Bank of England pushes back start of gilt sale to November 1

It came after the central bank earlier denied a postponement of plans to start selling government bonds.

18 October 2022

The Bank of England has said it will delay the sale of Government bonds to November 1 due to the fiscal announcement later this month.

The central bank had been due to start buying UK government bonds, called gilts, on October 31.

It came as the bank denied reports earlier on Tuesday that it would postpone the bond sale programme in an attempt to allow battered gilt markets to recover following the mini-budget chaos.

“The first gilt sales operation was scheduled to take place on October 31 and proceed thereafter,” the Bank said in a statement on Tuesday evening.”

“In light of the Government’s fiscal announcement now scheduled for October 31, the first gilt sale operation will now take place on November 1.”

New Chancellor Jeremy Hunt is set to unveil the fiscal announcement at the end of the month, which will backtrack on a raft of previous tax cut plans after predecessor Kwasi Kwarteng’s mini-budget shook market traders.

The Bank of England update came after senior officials at the central bank were reported to have decided to delay the plan to offload at the end of this month some of its £838 billion of UK government bonds – or gilts – bought under the so-called quantitative easing programme.

As part of its emergency bond-buying action launched late last month, the Bank said it would postpone this plan – known as quantitative tightening (QT) – from October 3 until the end of October.

The Financial Times reported that it was now expected to put QT back further after senior figures at the Bank look to give more time for the “very distressed” gilts market to recover.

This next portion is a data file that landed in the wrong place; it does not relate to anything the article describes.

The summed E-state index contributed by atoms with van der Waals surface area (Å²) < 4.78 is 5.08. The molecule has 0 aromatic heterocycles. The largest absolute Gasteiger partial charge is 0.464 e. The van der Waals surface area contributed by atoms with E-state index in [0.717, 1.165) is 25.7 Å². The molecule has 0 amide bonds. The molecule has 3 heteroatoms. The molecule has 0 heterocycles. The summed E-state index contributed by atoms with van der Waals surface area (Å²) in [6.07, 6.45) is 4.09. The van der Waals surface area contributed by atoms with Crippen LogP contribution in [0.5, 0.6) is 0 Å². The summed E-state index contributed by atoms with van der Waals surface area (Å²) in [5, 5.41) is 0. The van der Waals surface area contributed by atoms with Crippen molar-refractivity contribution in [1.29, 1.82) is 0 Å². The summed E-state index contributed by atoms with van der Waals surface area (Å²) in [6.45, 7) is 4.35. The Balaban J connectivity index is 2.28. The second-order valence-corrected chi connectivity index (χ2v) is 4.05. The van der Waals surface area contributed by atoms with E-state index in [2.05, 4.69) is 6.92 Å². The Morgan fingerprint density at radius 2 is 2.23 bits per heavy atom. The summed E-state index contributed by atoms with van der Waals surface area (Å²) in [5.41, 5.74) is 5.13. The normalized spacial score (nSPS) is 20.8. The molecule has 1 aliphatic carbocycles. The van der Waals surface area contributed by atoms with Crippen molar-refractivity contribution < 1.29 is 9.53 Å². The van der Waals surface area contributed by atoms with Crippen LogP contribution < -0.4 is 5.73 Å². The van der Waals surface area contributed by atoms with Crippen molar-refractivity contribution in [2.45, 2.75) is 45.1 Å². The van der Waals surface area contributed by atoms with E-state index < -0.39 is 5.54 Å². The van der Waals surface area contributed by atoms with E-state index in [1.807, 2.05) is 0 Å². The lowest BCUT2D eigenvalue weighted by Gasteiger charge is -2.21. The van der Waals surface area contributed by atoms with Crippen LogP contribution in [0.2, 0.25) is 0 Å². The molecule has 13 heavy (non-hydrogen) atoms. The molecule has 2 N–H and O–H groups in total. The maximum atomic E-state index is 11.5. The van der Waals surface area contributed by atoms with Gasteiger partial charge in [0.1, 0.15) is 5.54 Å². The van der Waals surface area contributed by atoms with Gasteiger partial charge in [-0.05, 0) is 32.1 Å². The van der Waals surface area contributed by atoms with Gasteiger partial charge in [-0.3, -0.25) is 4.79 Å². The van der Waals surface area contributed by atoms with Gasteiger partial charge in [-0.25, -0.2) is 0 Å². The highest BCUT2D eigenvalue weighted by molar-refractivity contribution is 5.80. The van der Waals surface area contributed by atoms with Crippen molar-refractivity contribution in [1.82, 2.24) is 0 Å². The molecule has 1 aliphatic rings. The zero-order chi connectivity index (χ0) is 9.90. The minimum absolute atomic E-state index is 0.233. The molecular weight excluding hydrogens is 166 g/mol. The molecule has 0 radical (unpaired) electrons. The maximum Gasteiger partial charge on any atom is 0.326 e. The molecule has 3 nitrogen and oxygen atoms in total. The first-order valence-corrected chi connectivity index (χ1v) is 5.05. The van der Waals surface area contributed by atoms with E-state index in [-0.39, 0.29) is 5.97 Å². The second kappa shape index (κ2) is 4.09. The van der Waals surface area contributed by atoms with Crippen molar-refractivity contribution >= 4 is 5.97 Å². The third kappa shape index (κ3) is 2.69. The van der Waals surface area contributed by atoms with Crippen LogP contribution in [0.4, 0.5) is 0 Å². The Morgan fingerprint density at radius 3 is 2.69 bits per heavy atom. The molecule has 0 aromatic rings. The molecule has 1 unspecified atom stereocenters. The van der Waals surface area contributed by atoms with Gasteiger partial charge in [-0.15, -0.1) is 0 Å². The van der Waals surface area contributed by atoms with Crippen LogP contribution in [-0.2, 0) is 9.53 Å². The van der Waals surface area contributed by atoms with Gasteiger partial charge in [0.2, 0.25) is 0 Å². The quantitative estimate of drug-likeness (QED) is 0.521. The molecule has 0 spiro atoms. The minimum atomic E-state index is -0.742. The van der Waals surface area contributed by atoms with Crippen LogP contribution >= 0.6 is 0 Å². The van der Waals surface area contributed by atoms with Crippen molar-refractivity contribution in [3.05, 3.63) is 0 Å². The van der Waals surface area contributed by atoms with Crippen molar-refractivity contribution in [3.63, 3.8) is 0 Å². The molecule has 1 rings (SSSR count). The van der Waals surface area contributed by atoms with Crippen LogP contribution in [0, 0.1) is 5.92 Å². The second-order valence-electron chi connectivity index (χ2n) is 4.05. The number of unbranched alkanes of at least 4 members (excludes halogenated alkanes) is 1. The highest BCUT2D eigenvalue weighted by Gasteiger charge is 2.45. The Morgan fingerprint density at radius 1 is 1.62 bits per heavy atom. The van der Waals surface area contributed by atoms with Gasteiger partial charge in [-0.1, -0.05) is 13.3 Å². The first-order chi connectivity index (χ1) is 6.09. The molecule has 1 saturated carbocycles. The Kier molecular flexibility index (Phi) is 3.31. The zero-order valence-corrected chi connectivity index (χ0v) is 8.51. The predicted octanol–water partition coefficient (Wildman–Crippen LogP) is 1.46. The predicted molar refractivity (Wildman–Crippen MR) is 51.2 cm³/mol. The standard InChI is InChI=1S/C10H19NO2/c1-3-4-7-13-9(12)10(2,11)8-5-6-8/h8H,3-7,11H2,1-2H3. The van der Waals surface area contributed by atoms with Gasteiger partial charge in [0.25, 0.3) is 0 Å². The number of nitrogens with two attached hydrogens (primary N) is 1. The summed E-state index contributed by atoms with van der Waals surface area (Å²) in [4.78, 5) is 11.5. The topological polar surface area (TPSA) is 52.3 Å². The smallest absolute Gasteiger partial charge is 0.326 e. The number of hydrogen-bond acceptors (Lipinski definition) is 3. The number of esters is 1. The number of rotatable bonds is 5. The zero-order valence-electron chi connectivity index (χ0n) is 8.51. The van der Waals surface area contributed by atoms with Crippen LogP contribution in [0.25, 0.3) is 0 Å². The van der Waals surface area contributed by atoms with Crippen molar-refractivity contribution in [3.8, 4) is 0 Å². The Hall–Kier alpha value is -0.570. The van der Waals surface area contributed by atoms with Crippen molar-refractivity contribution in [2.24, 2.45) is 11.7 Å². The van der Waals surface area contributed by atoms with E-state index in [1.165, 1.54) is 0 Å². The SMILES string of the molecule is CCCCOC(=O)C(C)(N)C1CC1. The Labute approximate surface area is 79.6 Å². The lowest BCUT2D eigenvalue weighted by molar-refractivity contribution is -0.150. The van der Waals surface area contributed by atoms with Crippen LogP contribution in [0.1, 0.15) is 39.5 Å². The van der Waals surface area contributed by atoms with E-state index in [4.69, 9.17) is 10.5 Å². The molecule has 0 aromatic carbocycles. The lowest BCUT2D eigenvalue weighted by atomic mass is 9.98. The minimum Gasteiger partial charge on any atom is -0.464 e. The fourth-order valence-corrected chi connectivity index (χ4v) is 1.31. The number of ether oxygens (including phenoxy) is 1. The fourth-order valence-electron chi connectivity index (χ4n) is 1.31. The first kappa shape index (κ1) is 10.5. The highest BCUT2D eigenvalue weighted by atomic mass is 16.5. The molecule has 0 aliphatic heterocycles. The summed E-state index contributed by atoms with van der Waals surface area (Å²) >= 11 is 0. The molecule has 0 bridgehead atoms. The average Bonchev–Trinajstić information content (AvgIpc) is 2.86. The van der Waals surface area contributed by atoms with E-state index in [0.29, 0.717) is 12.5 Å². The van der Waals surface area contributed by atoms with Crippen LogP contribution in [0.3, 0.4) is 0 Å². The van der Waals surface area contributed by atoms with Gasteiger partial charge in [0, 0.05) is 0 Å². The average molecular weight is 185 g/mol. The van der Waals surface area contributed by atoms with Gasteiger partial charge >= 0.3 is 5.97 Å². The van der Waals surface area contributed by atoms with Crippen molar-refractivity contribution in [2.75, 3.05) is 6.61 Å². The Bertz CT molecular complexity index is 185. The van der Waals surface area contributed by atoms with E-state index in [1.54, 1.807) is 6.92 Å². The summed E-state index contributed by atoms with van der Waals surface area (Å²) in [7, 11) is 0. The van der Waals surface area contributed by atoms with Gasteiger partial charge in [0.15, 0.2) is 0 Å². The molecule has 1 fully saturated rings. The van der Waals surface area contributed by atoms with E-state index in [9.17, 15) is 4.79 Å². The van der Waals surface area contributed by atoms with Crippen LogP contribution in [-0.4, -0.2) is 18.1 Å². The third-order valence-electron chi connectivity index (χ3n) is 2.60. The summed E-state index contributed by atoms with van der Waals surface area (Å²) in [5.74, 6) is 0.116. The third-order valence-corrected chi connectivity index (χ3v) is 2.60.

But the Bank dismissed the report early on Tuesday, sending the pound lower, to 1.126 US dollars at one stage and impacting gilts after Monday’s bounceback.

The pound has since rebounded to 1.132, but the bond markets were shut at the time of the Bank’s fresh statement.

A Bank spokesman had said: “This morning’s FT report that the BoE has decided to delay MPC gilt sales (‘QT’) is inaccurate.”

Experts and investors have been increasingly calling for the Bank to hold its QT plan, given fears that it could trigger another sell-off of gilts.

Gilts rallied on Monday as financial markets were placated by new Chancellor Jeremy Hunt’s emergency statement that tore up almost all of his predecessor Kwasi Kwarteng’s tax-cutting plans, with yields on 30-year government bonds dropping by around 10%.

But the rebound has still not undone the impact of the recent market turmoil, with yields significantly higher than the 3.75% level seen before Mr Kwarteng unveiled his disastrous mini-budget on September 23, and rising back up by another 0.5% on Tuesday.

The latest reaction to the Bank’s QT denial shows how delicate the gilt markets still are.

Former pensions minister Baroness Ros Altmann is among those who have urged the Bank to completely halt its plan to offload £80 billion of gilts.

She recently told the PA news agency: “With £80 billion of gilt sales overhanging the market, there’s every likelihood the market will plunge again.”

“The Bank must put its QT on hold… not telling markets that it isn’t about to step into the market with £80 billion of sales would invite further chaos,” she added.

But the Bank is thought to be keen to show its independence from the Government and focus on its priority to fight rampant inflation through interest rate rises and reducing its balance sheet of bonds built up through QE.

Separately on Tuesday, deputy governor Sir Jon Cunliffe told the Treasury Committee that the Bank was continuing to monitor developments in conventional and index-linked gilt markets this week after its emergency bond-buying programme ended on October 14.

In a letter to committee chairman Mel Stride, Mr Cunliffe said: “The Bank and the FPC (Financial Policy Committee) will continue to monitor market conditions, channels through

which vulnerabilities could amplify future market stresses, and domestic and international progress towards reforms in the NBFI (non-banking financial institution) sector.”

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